"Bellerby says it takes around six months to complete just one of the globes, which range from £999 ($1440) for the smallest to £59,000 ($85,000) for the Churchill."
William Morris was a socialist and paid decent wages and provided good jobs. He did it by making furniture and wallpapers that only the seriously rich could afford. I suspect we will see more of this craft production of nice things at costs a large multiple of the cheapest mass-produced items.
(OA lead me to a teaching idea..., and it turns out that gore projection is full of compromises and trade-offs )
Have a look at Catchpole and Rye, for instance. They make absolutely beautiful bathroom fittings, handmade in Kent:
That’s pretty much the business model of several european countries even – high tech, and nice things manifactured.
A nice thought. Experience tells me it will remain remarkably difficult to find skilled craftspeople.
Businesses such as this, although frequently making things I want to buy, seem exceptionally vulnerable to recessions, so there's regular attrition.
Even now will often have little idea of this new-fangled internet thing - presumably too busy at the lathe or forge!
I wish there were easier ways of finding these folks. Google is no help most of the time.
Really the kind of thing you only think about when you have to physically execute it.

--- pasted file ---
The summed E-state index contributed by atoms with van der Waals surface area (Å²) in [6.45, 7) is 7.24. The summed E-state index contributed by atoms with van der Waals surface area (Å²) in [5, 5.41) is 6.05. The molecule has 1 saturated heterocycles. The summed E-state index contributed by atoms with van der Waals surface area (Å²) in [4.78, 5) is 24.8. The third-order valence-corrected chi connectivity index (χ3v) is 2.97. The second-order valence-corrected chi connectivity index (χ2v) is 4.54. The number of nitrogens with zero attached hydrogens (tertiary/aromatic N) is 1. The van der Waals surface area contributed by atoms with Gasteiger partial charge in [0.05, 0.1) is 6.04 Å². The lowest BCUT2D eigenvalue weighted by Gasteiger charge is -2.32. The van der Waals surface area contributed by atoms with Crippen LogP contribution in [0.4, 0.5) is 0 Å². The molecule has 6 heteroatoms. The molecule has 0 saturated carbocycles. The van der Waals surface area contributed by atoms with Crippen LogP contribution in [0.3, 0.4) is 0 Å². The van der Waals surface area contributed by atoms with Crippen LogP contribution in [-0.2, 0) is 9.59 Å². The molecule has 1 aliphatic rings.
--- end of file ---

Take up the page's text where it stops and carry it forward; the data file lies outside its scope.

It's a great example of obliquity in action. He's not interested in doing it for the sake of making money ... he's making globes because he has always wanted to make globes perfectly. The money is coming in because of his method of making the globes. Rare quality and workmanship are conspicuous aspects of his products. The price and demand are byproducts.
Would just be a cool niche to have scientifically more accurate globes.
Stack Exchange about the earth's compression:
Scientific American article about the earth's true shape:
I don't think anyone would notice, especially on a "bumpy" globe. It might be less than manufacturing tolerances.
It would be for those of us who like to apply a fairly big caliper to our globes...
On a 30cm globe, the Everest would peak ~200µm above the globe's average surface (though it would possibly/probably be too small to even represent), the tibetan plateau would be ~100µm above the average surface. It seems detectable but would require a pretty ridiculously smooth globe, I don't think a plastic-and-paper globe would work.
> The smallest pattern that could be distinguished from the non-patterned surface had grooves with a wavelength of 760 nanometres and an amplitude of only 13 nanometres.
I wonder why it weighs 700 pounds if it's hollow
And then, not even a single close-up photo of a globe.
Not the clearest, but better than nothing!
Looks like their blog might be the place to check.
Edit: Found some pictures of a topographic print [http://mcortechnologies.com/wp-content/uploads/2015/02/10603...] No globes though.
I wish these things were more the rule. There's a lot of planets around past and future.
Along with ditching the euro centric north is always up top. You learn a lot by looking at a globe sidways since you loss the pre conditioned bias you'll have from standard flat maps.
In the second-to-last picture, a relatively large globe seems mounted in a double gimbal, so it doesn't really have an up/down.
With a roar of frustrating you hurl your desk globe into a ravine. Should've brought a map.
PS: I wouldn't hurl any of those babies =)
I wonder how much it will cost to make a 3d printed one.
And while searching i found this: https://scandy.co/welcome. They are too small...